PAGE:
Last week at COP26 in Glasgow, Israeli Minister Karine Elharrar was unable to attend the summit as it was not wheelchair accessible. This prompts the question – how does an incident like this still happen today?
Wheelchair user Naomi Stenning was disgusted but certainly not surprised by seeing this, knowing the struggles that she personally faces on the daily.
“There’s just so many barriers every single day that stop us living normal lives. They knew she was going to the event, they should’ve taken provisions,” she says.
Naomi has multiple health conditions, one of which being Postural tachycardia syndrome (POTS)-- meaning she cannot stand for more than five minutes as her blood pressure drops causing her to faint. This means she uses a wheelchair the majority of the time.
One major barrier for Naomi, who attends King’s College London, is the fact that her university is not wheelchair accessible, leaving her unable to access most of her department.
Despite speaking to university staff about putting in a ramp on numerous occasions, nothing was done, causing Naomi to take matters into her own hands.
“It just makes you question your worth, because when people-- especially big universities can’t be bothered to help give equal access to everyone, you feel as though you’re not as worthy as other people,” she said.
Naomi, 21, created an online petition back in October calling for the university to make changes to ensure the inclusivity of disabled students. Having reached nearly 50,000 signatures, the petition garnered enough attention for King's College London to start having conversations with Naomi about change.
She added: “I’ve finally been able to speak to one of the heads of the university and we are making plans now. It’s going to take a while but positive changes are going to be made.”
This is a promising start, however it is just one of the many obstacles Naomi and many other wheelchair users face every day.
Recently, when trying to get back from university, Naomi was refused entry onto her train home because of her wheelchair.
“I got there 20 minutes early and it’s a big station but the employees refused to get the ramp out,” she said.
When questioned, the staff gave the excuse that there would not be a ramp at Naomi’s home station to help her exit the train, which was untrue. All the while she was left stranded at the station.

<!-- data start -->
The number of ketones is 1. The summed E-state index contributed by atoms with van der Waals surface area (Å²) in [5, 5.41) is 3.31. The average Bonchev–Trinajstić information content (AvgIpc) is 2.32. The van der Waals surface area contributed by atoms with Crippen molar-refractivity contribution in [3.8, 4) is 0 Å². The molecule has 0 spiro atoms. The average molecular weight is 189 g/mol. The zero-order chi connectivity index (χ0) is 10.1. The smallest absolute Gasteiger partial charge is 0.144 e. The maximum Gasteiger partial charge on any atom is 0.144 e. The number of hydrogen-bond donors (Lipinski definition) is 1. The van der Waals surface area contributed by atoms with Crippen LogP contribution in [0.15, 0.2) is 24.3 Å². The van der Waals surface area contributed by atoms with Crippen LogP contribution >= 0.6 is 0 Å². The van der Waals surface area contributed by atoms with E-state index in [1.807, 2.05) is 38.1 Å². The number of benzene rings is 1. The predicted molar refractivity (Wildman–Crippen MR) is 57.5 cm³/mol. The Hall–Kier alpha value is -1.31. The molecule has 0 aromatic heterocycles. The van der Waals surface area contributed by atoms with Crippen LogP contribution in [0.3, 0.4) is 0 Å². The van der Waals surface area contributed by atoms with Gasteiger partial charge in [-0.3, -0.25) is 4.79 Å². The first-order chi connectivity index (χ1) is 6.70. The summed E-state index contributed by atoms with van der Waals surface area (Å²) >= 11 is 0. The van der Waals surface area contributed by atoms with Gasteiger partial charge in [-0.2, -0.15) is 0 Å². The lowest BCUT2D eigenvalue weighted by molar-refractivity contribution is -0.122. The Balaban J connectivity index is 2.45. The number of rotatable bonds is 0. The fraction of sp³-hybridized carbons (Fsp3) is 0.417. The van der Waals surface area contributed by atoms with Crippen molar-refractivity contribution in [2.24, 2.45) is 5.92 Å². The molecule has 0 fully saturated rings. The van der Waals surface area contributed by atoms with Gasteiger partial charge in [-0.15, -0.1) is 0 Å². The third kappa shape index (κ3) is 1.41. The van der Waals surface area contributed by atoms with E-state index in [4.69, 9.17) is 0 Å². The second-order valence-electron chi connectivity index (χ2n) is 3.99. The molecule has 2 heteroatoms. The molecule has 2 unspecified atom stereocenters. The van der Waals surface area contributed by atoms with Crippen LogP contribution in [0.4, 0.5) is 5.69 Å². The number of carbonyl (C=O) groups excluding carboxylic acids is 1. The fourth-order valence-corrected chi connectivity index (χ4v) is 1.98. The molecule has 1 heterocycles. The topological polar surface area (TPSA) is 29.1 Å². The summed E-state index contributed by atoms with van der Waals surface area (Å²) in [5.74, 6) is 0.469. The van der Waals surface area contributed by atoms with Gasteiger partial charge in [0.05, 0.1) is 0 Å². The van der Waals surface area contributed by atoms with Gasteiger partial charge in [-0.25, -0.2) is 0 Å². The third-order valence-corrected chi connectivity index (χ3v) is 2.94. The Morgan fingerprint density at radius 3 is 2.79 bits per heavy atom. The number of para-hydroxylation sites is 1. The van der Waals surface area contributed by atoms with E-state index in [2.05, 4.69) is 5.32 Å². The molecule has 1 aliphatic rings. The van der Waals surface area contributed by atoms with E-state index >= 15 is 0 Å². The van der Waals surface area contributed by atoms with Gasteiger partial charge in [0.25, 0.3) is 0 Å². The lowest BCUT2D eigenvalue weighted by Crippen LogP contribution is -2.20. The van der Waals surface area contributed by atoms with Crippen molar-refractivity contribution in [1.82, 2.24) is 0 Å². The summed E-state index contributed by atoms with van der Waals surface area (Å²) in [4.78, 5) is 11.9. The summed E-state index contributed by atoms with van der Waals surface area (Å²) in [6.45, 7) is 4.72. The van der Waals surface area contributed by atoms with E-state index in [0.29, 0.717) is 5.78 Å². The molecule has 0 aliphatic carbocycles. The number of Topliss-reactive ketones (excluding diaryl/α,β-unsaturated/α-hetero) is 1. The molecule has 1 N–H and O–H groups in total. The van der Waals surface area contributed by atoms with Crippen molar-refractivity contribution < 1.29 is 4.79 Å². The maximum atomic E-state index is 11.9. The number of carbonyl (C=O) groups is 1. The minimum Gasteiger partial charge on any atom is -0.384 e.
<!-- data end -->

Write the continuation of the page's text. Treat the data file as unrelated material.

“I was literally stranded at the station for over an hour and no one offered to help me even though I asked”, she says, “even stations that claim they’re accessible often aren’t.”
Being able to get onto a train is something that many take for granted, which Naomi believes is part of the problem. Even so much as being able to get around roadworks and construction; for wheelchair users this presents a huge task.
Most roadworks pop up out of nowhere with little consideration as to how wheelchair users can get past due to the lack of a dropped curb. Not only is this a massive inconvenience, but also extremely dangerous.
Naomi uses social media as a means to document her health journey and share it with others who have similar experiences. She says that this has been particularly helpful as she is able to communicate with others who can relate to what she is going through.
She says: “Seeing wheelchair users on social media taking pride in their chair has helped me with my confidence because I’m not very confident with it. Everyone treats you different, I don’t understand how me sitting down has a bearing on how people view me but it obviously does.”
In terms of what needs to be done to help the disabled community, Naomi says that the government need to be more aware and consider disabled people’s needs more. Not only wheelchair users but other disabilities such as blindness and deafness too.
She added: “They need to listen to what disabled people have to say and want to do better.”
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